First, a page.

Somehow, we have made it to the halfway point of 2020. This year has been wild, to say the least—more than 500,000 people around the world have died due to COVID-19. The murders of George Floyd, Ahmaud Arbery, Breonna Taylor, Riah Milton, Dominique Fells, Oluwatoyin “Toyin” Salau, and quite literally countless other members of the Black community have led to a crisis of conscience and a (sorely needed, long overdue, how-is-this-only-happening-now) reckoning in the United States. In all honesty, I wrote this post about disinformation and dating apps over a month ago. We held it because the light tone wasn’t right for the historical moment we found—and continue to find—ourselves in. I still think it might be too early. However, as my wise friend and colleague Gratiana Fu points out, the topic of disinformation is especially relevant, right now, precisely because disinformation about COVID-19, Black Lives Matter, and many other topics is spreading so quickly. So, with no further ado—enjoy this silly little romp through the world of disinformation on dating apps.

/uploads/Inta%20blog%20creative%20commons.jpgPhoto courtesy Creative Commons.

Before diving into the online dating world (a terrifying prospect in literally all of the ways), let’s clarify an important question. Are misinformation and disinformation the same thing? No! Misinformation refers to any false or inaccurate information, such as rumors and hoaxes, while disinformation is false information spread with the specific intent to deceive, manipulate, or influence behavior. Disinformation requires malign intent, while misinformation is just plain wrong. As we all know—or definitely should assume—misinformation is rife on dating apps. Everyone is exaggerating left, right, and center about their height, interests, and general levels of coolness. (Don’t @ me.) However, disinformation on dating apps—now that’s pretty new.

Here are some recent examples:

  • In 2018, a Ukrainian woman named Nataliia Bureiko posted screenshots of a purported Tinder exchange with Officer Oleksandr Varchenko to her Facebook page. They appeared to show Varchenko pressuring her into a sexual relationship and then retaliating when she did not acquiesce. Ukrainian news outlets ran with the story, which quickly captured the public’s attention. In a strange twist, Bureiko later claimed that she did not post these messages, but that an unspecified acquaintance offered her $50 for access to her Facebook page. She is now in hiding under the protection of the Ukrainian police. In a significantly less surprising twist, Varchenko happens to be married to the first Deputy Director of Ukraine’s State Bureau of Investigations Olga Varchenko. (I highly recommend reading pages 1-3 for the full story; it is a truly wild ride.)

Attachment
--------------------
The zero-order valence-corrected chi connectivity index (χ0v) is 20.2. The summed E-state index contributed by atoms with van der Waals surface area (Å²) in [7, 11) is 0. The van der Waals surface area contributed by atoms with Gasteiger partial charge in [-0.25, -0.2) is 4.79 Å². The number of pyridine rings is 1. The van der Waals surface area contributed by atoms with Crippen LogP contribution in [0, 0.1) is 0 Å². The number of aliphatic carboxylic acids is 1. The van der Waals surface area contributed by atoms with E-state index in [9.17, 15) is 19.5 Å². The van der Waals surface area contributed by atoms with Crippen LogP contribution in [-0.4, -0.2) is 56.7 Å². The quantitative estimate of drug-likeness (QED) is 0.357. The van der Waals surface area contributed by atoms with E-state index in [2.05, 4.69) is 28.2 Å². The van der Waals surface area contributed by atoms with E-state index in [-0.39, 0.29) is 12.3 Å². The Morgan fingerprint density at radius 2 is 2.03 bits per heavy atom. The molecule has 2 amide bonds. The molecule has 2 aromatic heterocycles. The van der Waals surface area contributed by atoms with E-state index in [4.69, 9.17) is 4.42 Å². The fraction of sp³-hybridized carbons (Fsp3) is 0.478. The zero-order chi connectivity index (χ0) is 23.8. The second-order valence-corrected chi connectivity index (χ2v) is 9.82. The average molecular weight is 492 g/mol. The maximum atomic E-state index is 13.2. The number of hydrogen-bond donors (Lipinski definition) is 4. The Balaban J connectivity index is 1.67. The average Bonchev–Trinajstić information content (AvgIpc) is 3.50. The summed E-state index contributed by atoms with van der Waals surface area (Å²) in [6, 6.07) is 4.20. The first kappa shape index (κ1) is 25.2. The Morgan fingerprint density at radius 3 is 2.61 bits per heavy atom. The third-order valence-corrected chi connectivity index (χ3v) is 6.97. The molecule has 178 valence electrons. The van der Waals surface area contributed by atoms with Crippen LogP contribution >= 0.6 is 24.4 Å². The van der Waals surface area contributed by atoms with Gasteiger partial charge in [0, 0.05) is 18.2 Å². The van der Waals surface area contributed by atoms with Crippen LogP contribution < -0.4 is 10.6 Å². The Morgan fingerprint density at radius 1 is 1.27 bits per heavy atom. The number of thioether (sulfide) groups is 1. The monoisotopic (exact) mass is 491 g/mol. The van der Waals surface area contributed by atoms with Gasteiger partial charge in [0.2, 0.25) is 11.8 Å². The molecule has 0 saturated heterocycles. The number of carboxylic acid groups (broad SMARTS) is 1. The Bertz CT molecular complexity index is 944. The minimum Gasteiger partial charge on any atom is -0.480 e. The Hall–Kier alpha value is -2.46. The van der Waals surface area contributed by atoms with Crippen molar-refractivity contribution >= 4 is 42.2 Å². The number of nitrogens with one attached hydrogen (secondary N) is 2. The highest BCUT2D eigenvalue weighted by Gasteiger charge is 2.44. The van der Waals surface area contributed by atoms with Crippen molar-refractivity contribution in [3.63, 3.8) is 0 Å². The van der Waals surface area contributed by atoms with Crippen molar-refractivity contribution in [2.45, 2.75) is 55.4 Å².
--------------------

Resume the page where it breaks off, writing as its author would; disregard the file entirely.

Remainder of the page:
• Also in 2018, NATO’s Centre for Strategic Communications perpetrated a modern “honey trap” on Tinder in my ancestral homeland, Latvia. To see how far the Latvian soldiers would go, Centre employees impersonated a woman on Tinder. Two soldiers eventually sent this “woman” photos of themselves in uniform and even abandoned post to go meet her. Even though this was just a test (that these two soldiers clearly failed), it helped the Latvian Army identify key weaknesses that its enemies could potentially exploit in the future.
  • For just £500, pro-Labour Party activists developed a Tinder chatbot before the United Kingdom’s general elections in 2017 that pushed out pro-Labour messages to all its matches. First, they took over the profiles of actual Tinder users (who somehow agreed to this?) and then paid for a Tinder Premium account, which allowed them to switch their location to hotly contested constituencies. These bots sent out 30,000 to 40,000 messages to any undecided or presumptive Tory 18- to 25-year-old voters in the target areas, consisting of criticisms of Tory policies and/or lists of Labour policies. Users had no idea that they were interacting with bots instead of real people.
  • In a less baldly political example, Chinese-owned dating apps appear to be exploiting men in India to turn a profit. On apps like L’amour, LivU, and Tumile, it appears as though bots impersonating women initially reel in male users. If these men want to have a phone call with one of their female matches, they need to buy in-app currency (paying by the second for each call, of course). At this point, bots will no longer do, and the apps appear to hire real women to take calls from male users. Women earn points for each interaction, which they can convert to cash. (Interestingly, none of these apps seem to have been banned by the Indian government as a response to increased tensions with China).

What is to be done? Honestly, the normal best practices for online dating also apply really well to disinformation:

  • Don’t believe everything you read. If it seems too good to be true, it probably is.
  • Don’t overshare. A little mystery is not a bad thing… especially when dealing with bots, scammers, or people who want to exploit you for political gain.
  • Report suspicious behavior to the app. Legitimate dating apps, like Tinder, do not want this happening to you any more than you want it to happen yourself.
  • Think critically. Use your head!

Bottom line—be careful, readers. It’s a jungle out there. Stay safe and stay healthy!